First up, the case of Tiger Roll. I simply don’t care what their outspoken owners say about threatening to pull the horse out of the Aintree spectacular especially when their esteemed trainer Gordon Elliott thinks that the 11-year has an appropriate mark for the big race.
I actually think he is perhaps 4lbs or so too high when you bear in mind his recent runs, but his chance of emulating the immortal Red Rum seems to be diminishing by the day.
It is worth pin-pointing what kind of a horse you need to land the big race since the fences were modified and the distance reduced and I the ‘Tiger’ epitomises the perfect Aintree player.
Go and look through his two wins at Liverpool and you will readily see that the assets that allowed him to win were efficient jumping, a high-cruising speed and then at the back end of the race an ability to quicken when his deep staying rivals could only find, relatively speaking, the one pace.
That run style and ability on those fronts was seen to best effect in his 2018 success. He travelled into the race like a dream and then most importantly, quickened clear after the second last, a move exaggerated somewhat by the mistake at that penultimate fence of Pleasant Company.
But let’s make no bones about it, the great little horse was out on his feet in the last 250 yards and only just clung on from the fast finishing Mullins’ charge. Another stride and he would have been second.
The same scenario unfolded in 2019, but this time the pivotal moment came between the last two obstacles when Tiger Roll cruised upsides Magic of Light and once again quickened clear after the last.
Again, he had little left in the tank in the last 100 yards, but that ability to quicken on late on in this marathon contest combined with the inability of Magic of Light to change gear was ultimately crucial in deciding the outcome of the race.
Bar an injury to top weight Bristol de Mai, it looks almost certain that the shape of the weights will remain the same which is a huge help in picking an ante-post team to go forward with as is with Paddy Power’s non runner no bet offer.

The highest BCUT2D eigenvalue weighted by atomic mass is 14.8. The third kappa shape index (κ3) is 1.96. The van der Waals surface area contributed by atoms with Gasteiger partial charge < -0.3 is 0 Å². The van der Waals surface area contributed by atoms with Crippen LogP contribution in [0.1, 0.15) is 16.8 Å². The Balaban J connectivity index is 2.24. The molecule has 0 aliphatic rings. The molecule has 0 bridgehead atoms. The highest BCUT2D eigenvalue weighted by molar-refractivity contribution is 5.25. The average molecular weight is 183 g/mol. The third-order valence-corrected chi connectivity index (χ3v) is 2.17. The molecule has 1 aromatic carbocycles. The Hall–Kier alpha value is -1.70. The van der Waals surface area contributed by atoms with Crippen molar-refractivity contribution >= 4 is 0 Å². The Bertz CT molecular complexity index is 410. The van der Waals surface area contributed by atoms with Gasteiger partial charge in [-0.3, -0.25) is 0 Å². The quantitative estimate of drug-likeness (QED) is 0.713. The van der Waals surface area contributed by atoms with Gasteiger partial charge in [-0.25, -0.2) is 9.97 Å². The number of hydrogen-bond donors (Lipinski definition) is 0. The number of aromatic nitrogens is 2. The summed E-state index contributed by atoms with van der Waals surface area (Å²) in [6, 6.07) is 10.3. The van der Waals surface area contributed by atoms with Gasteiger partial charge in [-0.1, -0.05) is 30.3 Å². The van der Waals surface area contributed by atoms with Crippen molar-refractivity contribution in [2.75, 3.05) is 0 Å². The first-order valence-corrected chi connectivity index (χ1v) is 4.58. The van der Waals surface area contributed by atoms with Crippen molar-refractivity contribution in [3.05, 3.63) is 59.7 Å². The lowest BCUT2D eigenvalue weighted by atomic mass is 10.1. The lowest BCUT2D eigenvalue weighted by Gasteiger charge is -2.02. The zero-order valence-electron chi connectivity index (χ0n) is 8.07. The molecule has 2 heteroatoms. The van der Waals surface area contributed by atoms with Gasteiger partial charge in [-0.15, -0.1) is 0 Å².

Here are my 4 picks at this early stage.
Ever since I saw him firing home to finish a closing second to De Rasher Counter in the 2019 Ladbroke Trophy, I have thought that David Bridgwater’s charge was the perfect individual for the big race.
Following his win the 2020 Ultima at the Cheltenham Festival, that view has only been cemented further with another staying-on, placed effort in the Newbury feature followed by a closing second to Mister Malarky in the Silver Cup at Ascot.
He is only 3lbs higher for that last run and crucially comes into this year’s festivals a much fresher horse.
His trainer told me: “I think Aintree will suit him perfectly well. He will definitely stay and jumping has never been an issue. I have no problem running him at both Cheltenham and in the National with the four week break this year and he has a lovely racing weight.”
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Following a cracking novice chase campaign, I had earmarked the Phillip Hobbs’ runner as a perfect Welsh National type, but his experienced handler had toreassess following two pulled up efforts at the back end of 2020.
However, following a break, the son of Mahler returned to form in fine style to land a class two handicap at Sandown Park off a mark of 137, showing that stamina was once again his strong suit as he battled on up the stiff Esher hill to beat Coo Star Sivola by over four lengths.
He made all on that last occasion, an advantage at Aintree, but seems flexible as far as tactics are concerned. If he sneaks in at the bottom of the weights I could see going off at half his current advertised odds.
A 12lbs penalty for running away with the Ladbrokes Trophy was the least that the assessor could give this old-fashioned staying chaser.
You could turn that around slightly by suggesting that it wasn’t the best strength-in-depth renewal of that Newbury contest, but he couldn’t have won it any easier.
Jonjo O’Neill knows knew he needed to protect his current mark, hence is inactivity since then. A warm up race on February 27th in the Close Brothers Handicap Chase at Kempton Park looks the most likely scenario before his Aintree challenge, but missing that valuable event wouldn’t be the end of the world in the knowledge that he runs best when fresh.
But perhaps the biggest factor in determining his chance at Aintree will be the weather and in turn the state of the going.
His Newbury win came on ‘Spring’ like ground and if the going is no slower than good to soft it is easy to see this progressive nine-year-old going off favourite for this year’s renewal. The current prices available looks well worth taking, particularly with Paddy Power’s non runner no bet offer.
Both Kimberlite Candy (soft ground reliant) and Burrows Saint will be well tipped up previews for the big race, but have already been well found in the market. So I am going to go out on a limb and suggest this Henry De Bromhead charge to complete our team.
Rated as high as 165 after running Kemboy to nine lengths at Aintree 2019, (169 the previous year), he has since run six times without really showing an awful lot, but deep ground on four of those runs would have been against him and five of those outings were in graded company.
Something had to give and the handicapper has erred slightly on the generous side in dropping him to a mark of 152, with a lovely racing weight to boot.
He is set to return to the scene of his greatest triumph, the 2018 Ryanair Chase, next month and a prominent run there could see him become a very interesting outsider for Aintree.
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